Another wholesaler, Salt Lake City-based Associated Food Stores, hasn't seen any glitches in the supply of baby wipes, but has witnessed drooping prices.
"We have a lot of babies in our market," said Craig Parry, a buyer at Associated. "And baby wipes are a big item. I'm not seeing a lot of promotion right now; we're just buying it at net."
Renee Ruetten, category technician at the Mazomanie, Wis.-based general merchandise division of Roundy's, Pewaukee, Wis., carries about 48 SKUs of baby wipes, and has not experienced any unusual promotional activity. But she's definitely noticed tightening margins.
The baby wipes category, she said, is a very competitive market and retailers aren't getting the margins they would get with other, more profitable grocery items.
At least one retailer is planning to get more aggressive within the baby wipes category.
"We're trying to support private label as much as possible," said Robert Nowell, grocery buyer at Community Cash Stores, Spartanburg, S.C. "Any time we can promote it, we do, whether it's merchandising private label in the best location on the shelf or something else. That's what we strive to do."
Indeed, Community Cash is looking at a new planogram that would use a "shadow shelf" for baby wipes. "This would run the length of the diaper section in the middle of the shelf. And we'd run the wipes through there," Nowell explained.
"I think this might really work for us, because we have smaller diaper sections [than larger competitors] like Food Lion. There won't be an overabundance of inventory on wipes," he said, noting that generally the diaper sections in his stores average 24 feet in length, with a few stores running up to 28 feet.
Nowell said promotional activity is dependent upon support from manufacturers.
"We have promoted all the brands of baby wipes where we have gotten promotional funds from the manufacturer. Most of [the suppliers] have been flexible. That's just one of those things where they see their competition promoting, and either they go along or get left out. So most of them are willing to give us some funds to promote the product and draw attention to it," Nowell said.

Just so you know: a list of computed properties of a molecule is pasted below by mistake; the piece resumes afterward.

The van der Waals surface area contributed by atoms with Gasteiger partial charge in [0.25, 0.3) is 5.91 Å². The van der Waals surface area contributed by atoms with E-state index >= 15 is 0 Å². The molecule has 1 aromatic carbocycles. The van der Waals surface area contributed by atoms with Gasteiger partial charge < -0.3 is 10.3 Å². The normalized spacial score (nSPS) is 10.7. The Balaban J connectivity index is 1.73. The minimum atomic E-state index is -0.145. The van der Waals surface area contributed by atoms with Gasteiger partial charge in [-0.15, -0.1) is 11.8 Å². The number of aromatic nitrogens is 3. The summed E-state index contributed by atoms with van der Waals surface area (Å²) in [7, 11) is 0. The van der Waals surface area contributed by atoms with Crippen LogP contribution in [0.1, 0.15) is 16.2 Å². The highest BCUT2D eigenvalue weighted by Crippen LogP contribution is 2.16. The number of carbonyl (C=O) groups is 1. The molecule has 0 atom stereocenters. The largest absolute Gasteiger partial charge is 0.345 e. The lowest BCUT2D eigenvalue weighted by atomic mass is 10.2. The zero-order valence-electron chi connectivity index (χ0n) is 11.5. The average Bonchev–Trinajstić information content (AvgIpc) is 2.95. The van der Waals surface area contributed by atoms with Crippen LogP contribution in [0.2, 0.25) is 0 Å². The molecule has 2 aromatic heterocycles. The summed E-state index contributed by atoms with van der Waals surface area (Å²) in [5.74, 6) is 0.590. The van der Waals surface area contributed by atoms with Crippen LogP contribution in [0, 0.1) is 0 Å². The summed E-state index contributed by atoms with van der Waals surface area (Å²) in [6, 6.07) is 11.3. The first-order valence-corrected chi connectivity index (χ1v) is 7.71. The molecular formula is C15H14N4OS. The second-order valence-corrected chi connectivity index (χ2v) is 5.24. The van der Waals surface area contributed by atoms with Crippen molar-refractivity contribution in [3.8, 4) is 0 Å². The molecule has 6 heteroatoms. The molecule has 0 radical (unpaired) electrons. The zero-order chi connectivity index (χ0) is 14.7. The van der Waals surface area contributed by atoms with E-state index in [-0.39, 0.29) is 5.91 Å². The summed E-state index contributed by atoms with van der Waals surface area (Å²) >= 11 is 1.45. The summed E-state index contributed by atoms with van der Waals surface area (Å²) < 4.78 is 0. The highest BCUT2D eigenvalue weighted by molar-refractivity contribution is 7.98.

Another notable aspect in the baby wipes category is that the wipes are being used for more than baby's tush. Baby wipes have been spotted at picnics, in toll booths, in automobile glove compartments.
Thus, it's important for retailers to bring the wipes out of the aisle in order for the general grocery traffic to see them.
"Baby wipes are a good impulse item to display," said The Mad Butcher's Burks. "Small five- and 10-case displays work best, believe me, especially if you've got a paper towel display."
Normally, he said, when paper towels are on ad, retailers are losing money on them. So wipes make a handy alternative and a good tie-in item. "If you've got a paper towel display, you need baby wipes around them."
Promotional activity in the category varies. Uddenberg's English said she promotes baby wipes once a quarter. Affiliated of Florida's Parris said she advertises private-label wipes when the company puts out a private-label roto. Community Cash's Nowell promotes some kind of baby wipe about once a month.
While the promotional schedule may vary from retailer to retailer, the reason the product sells is simple, according to Home Quality Foods' Carlson. "When our warehouse runs an ad, it's just straight away price that moves the product," he said.